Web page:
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Im trying to find more information about numerical integration methods. When is a Newton-Cotes Quadrature formula on n nodes exact?

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  • $\begingroup$ The standard Newton-Cotes approximation to the integral of $f$ over $[a, b]$ with $n$ nodes is the integral $[a, b]$ of the polynomial $P$ of degree $n-1$ interpolating $f$ at the $n$ equally spaced nodes in $[a, b]$ dividing $[a, b]$ into $n-1$ subintervals of equal sizes. Since whenever $f$ is a polynomial of degree at most $n-1$, the interpolating polynomial $P$ is simply $f$, in this case the approximation is exact. For some particular choices of $n$ (e.g. $n = 3$, which gives Simpson's rule), the formula is exact for polynomials of higher degree. $\endgroup$
    – Dan Fox
    Jul 18 '14 at 14:12
  • $\begingroup$ Is the $P$ you mentioned unique? Also I don't understand your last statement about the formulas being exact for polynomials of higher degree. $\endgroup$
    – Jed
    Jul 18 '14 at 14:26
  • $\begingroup$ If one specifies $n$ distinct nodes and $n$ values at these nodes there is a unique polynomial of degree $n-1$ taking the given values at the given nodes. The requirement that it take the given values at the given nodes gives $n$ equations for its $n$ unknown coefficients. It is straightforward to construct a solution (the Lagrange formulas are the easiest), which must therefore be unique by elementary linear algebra. My last statement is a caveat - the argument given shows exactness for polynomials up to a certain degree, but this degree is not in all cases the best possible. $\endgroup$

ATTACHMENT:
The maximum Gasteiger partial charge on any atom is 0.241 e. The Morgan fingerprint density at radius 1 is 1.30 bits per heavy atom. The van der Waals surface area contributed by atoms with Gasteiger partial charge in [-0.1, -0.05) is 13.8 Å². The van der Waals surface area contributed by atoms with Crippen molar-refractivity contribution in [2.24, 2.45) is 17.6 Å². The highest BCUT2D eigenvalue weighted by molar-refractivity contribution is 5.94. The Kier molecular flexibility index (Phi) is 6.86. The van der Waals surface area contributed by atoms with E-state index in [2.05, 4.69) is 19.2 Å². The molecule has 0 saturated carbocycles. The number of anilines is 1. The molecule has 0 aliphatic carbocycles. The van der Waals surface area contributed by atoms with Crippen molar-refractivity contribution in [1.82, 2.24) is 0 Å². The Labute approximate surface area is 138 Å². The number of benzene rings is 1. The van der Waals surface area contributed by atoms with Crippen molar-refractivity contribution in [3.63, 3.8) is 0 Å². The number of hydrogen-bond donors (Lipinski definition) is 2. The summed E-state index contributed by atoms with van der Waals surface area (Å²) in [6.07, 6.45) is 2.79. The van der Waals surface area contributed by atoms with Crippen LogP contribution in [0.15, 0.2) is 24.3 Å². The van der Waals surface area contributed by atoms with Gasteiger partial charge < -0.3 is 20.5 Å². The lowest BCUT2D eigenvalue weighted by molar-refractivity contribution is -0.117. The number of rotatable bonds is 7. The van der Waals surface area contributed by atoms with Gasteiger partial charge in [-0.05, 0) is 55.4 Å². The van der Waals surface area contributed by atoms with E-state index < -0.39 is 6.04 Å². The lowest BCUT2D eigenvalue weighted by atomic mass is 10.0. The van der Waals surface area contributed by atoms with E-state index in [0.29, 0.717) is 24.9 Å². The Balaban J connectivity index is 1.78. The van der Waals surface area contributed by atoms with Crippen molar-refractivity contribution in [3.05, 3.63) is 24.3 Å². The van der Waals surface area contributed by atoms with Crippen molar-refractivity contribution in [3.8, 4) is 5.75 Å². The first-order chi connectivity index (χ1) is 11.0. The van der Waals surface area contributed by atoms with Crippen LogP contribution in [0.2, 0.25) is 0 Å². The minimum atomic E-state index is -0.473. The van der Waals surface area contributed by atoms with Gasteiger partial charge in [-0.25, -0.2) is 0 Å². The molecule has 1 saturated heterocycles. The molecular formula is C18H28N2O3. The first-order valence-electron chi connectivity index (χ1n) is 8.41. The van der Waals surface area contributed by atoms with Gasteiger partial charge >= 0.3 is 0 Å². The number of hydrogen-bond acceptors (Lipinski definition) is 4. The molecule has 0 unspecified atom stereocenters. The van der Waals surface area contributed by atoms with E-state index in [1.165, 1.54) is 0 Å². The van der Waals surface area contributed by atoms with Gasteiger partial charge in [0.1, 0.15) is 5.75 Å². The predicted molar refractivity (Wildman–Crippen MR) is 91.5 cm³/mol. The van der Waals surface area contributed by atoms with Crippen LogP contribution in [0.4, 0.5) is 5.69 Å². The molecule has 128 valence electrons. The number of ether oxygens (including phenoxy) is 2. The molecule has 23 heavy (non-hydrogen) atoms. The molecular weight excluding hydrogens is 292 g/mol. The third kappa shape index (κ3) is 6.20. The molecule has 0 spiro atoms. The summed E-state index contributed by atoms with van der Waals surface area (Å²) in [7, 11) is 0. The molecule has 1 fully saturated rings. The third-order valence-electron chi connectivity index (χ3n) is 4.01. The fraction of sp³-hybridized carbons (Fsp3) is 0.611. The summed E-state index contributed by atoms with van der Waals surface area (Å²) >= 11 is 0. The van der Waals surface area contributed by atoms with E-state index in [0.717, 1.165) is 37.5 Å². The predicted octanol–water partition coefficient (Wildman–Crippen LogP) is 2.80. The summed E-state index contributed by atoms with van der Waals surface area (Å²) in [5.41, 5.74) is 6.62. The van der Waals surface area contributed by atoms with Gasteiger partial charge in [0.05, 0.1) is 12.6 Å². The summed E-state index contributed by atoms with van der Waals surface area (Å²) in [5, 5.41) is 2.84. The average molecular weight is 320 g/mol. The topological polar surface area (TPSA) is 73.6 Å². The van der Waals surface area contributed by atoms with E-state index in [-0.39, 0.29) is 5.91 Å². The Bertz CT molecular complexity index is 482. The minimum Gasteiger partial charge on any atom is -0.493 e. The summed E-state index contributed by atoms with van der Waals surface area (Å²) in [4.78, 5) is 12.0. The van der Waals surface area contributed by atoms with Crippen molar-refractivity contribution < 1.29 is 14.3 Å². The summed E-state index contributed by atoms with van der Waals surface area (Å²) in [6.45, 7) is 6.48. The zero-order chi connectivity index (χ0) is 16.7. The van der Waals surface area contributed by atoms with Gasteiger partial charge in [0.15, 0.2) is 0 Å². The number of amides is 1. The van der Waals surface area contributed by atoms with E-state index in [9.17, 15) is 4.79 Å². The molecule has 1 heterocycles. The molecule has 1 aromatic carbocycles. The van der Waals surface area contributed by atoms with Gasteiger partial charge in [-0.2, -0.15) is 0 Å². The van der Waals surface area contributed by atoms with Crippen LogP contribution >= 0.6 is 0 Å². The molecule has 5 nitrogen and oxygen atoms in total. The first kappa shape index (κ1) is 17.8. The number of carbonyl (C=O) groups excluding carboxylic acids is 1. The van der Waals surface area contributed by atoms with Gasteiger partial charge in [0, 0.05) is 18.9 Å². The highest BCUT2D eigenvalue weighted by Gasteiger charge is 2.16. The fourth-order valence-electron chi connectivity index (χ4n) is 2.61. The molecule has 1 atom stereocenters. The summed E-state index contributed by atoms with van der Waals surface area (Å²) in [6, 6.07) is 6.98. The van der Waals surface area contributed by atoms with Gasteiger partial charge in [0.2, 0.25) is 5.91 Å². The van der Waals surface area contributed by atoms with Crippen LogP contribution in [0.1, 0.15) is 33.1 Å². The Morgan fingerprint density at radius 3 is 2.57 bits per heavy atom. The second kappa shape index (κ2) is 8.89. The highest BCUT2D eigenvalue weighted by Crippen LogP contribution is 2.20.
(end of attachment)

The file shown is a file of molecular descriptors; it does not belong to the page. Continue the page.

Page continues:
– Dan Fox
    Jul 18 '14 at 14:43
  • $\begingroup$ See wikipedia, Numerical Analysis by Burden definition 4.1 for degree of precision, theorem 4.2 for closed Newton-Cotes formulas and theorem 4.3 for open Newton-Cotes formulas. You can find many more details in this book. $\endgroup$
    – Dante
    Jul 18 '14 at 21:08
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The answer expands on the comments by Dan Fox.

It is convenient to take $[-1,1]$ as the interval of integration (any other interval is handled by linear transformation). Let $x_1=-1,\dots, x_n=1$ be equally spaced points on this interval. The Newton Cotes formulas (implicitly) do the following:

  1. Given a function $f$, interpolate $f$ by a polynomial $p$ of degree $n-1$; namely the Lagrange polynomial.
  2. Find $\int_{-1}^1 p(x)\,dx$, and return this as an approximation to $\int_{-1}^1 f(x)\,dx$

Remarks:

  • We do not actually go through these steps explicitly; the computation is done once, for general $f$, and results in a quadrature formula $\approx \sum w_i f(x_i)$ that we use.
  • You can already see the pitfall of the method: when $n$ is large, due to Runge's phenomenon $p$ will likely be not very close to $f$ near endpoints.

Since the interpolating polynomial in 1 is unique, when $f$ is itself a polynomial of degree at most $n-1$, we have $f\equiv p$ identically. Therefore, in this case the formula is exact.

When $n$ is odd, we have $\int_{-1}^1 x^n\,dx = 0$ by symmetry. Also, the contribution of $x^n$ to the interpolating polynomial is an odd polynomial, also by symmetry. (E.g., interpolating $x^3$ at $\pm 1$ gives a multiple of $x$.) Therefore, $x^n$ contributes zero to both the quadrature formula, and to the actual integral. Conclusions:

  • The $n$-node Newton-Cotes formula is always exact for polynomials of degrees $\le n-1$.
  • When $n$ is odd, it is exact for polynomials of degrees $\le n$.
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